A rare “skin-eating” beetle has been spotted in the UK, with scientists saying its appearance is a “mystery”.

The dermestes undulatus beetle was discovered on Flat Holm Island, off the coast of Cardiff.

It is the first time the beetle has been spotted in Wales, and scientists believe it could be the last area the beetle is found after it has not been seen in England since 2020.

A team of researchers from the South East Wales Biodiversity Records Centre was carrying out an ecology check on the island when they found the species.

Flat Holm Community Engagement Officer, Sarah Morgan, said: "It's not for the squeamish, but these tiny beetles feed on the skin, fur and bones of dead animals -Dermestes literally means skin eater.

“It's a preference that makes them a bit of a pain in museum collections, but incredibly useful in forensic science to help determine how long a body has been in situ.

"Exactly how the beetle made it out to the island is a bit of a mystery, given that they appear to be completely absent from the mainland now, but it's possible they were brought by gulls carrying scavenged remains.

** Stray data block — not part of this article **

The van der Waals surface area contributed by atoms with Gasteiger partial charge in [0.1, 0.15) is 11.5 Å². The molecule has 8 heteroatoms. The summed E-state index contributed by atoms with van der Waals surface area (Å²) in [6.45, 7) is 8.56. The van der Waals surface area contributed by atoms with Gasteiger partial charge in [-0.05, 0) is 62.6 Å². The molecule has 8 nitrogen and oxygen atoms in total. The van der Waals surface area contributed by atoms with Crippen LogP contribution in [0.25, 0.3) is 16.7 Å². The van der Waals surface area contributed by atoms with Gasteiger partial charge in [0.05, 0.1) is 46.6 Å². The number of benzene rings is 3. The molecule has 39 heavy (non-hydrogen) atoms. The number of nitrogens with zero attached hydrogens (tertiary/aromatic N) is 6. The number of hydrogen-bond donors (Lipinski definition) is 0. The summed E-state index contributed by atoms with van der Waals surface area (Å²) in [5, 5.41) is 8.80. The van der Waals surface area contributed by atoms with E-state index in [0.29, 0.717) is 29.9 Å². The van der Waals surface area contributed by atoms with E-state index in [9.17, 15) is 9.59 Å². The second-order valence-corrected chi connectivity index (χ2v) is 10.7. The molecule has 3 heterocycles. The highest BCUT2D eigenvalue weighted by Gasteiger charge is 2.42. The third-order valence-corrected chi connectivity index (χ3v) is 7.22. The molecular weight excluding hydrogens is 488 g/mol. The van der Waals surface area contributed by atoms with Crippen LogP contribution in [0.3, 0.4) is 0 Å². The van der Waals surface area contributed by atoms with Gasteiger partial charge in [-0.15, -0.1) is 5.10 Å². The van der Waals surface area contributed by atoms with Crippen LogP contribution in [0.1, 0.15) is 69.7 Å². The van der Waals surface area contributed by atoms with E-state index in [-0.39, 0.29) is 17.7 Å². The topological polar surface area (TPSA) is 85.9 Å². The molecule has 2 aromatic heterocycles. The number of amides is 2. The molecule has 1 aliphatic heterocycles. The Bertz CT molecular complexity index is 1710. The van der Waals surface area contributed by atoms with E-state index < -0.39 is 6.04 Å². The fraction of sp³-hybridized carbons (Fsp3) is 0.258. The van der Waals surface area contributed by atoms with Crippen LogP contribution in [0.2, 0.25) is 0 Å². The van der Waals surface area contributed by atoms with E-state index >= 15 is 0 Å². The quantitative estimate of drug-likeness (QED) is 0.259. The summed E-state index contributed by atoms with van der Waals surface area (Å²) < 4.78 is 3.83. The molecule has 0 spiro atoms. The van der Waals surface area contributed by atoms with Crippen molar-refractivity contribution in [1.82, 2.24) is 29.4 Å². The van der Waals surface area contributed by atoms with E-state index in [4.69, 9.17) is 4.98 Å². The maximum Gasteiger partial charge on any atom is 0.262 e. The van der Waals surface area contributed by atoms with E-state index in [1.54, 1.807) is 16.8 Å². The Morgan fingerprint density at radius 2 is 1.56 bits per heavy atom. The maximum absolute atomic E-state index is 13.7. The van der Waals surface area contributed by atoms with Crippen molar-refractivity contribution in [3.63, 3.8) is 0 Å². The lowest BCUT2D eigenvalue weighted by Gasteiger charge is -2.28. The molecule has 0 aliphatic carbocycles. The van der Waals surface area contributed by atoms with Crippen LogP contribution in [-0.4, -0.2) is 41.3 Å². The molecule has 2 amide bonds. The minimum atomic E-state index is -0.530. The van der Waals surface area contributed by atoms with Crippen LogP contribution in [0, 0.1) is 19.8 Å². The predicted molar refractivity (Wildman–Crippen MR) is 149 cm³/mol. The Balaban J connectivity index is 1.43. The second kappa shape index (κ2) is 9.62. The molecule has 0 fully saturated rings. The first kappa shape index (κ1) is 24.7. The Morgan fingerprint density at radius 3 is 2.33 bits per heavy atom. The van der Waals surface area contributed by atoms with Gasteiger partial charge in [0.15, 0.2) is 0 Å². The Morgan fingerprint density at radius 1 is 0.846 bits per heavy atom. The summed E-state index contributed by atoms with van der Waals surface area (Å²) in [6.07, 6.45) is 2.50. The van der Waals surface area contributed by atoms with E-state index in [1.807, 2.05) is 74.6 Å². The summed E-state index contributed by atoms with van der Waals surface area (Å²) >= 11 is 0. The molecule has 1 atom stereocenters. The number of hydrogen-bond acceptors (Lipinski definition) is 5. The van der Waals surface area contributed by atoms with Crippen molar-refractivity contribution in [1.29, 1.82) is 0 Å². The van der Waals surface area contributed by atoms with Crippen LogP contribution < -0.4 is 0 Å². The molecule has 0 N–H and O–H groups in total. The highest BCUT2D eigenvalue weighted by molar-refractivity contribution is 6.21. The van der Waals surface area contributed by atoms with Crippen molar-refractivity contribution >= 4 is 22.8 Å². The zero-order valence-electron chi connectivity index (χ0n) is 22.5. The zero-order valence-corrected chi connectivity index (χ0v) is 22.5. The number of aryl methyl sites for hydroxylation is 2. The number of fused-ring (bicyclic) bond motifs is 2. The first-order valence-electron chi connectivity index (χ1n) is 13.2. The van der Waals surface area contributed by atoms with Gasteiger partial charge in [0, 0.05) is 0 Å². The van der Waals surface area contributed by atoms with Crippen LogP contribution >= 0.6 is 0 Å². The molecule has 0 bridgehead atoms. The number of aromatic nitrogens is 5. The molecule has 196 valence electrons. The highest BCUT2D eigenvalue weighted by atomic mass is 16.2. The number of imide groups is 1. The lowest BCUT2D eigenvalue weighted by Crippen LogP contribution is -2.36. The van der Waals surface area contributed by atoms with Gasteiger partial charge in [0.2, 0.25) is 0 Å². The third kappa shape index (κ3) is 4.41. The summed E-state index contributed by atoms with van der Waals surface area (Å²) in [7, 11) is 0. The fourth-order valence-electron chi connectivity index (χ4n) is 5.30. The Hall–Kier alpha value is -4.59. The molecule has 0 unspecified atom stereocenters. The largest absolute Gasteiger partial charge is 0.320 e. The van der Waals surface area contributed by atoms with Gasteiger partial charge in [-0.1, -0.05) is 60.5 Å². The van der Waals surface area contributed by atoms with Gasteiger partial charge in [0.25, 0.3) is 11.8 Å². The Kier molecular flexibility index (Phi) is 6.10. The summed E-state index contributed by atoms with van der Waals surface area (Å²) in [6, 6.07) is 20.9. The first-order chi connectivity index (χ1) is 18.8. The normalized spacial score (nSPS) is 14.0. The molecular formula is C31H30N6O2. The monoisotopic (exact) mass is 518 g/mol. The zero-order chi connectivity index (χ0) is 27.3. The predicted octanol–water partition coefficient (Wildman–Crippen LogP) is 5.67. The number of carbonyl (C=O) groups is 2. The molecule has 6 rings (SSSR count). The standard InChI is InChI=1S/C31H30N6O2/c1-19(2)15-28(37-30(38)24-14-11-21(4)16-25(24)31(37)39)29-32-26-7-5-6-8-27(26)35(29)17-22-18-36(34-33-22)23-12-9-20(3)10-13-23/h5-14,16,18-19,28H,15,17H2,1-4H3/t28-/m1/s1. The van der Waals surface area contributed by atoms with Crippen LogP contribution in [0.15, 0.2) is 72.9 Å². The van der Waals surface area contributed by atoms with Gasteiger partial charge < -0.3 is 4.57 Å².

"Without the team at South East Wales Biodiversity Records Centre we might never have known about the beetles, so a big thank you has to go to them.

Other notable finds during the bioblitz of the island included a rare Scarlet Berry Truffle, microscopic cup fungi, tiny moths that live inside bracken stems, and an amazingly well-camouflaged Burnished Brass Moth.

Cardiff Council cabinet member for culture, parks and events, Cllr Jennifer Burke, said: "We already knew that Flat Holm island was a haven for nature - it was the first island in Wales to achieve bee-friendly status, it's home to a colony of protected lesser black-backed gulls, as well as slow worms, wild leeks and much more - but with recent research showing that one in six species is at risk of extinction, this new find makes it even more important that we continue our work to protect and conserve the island's unique habitat."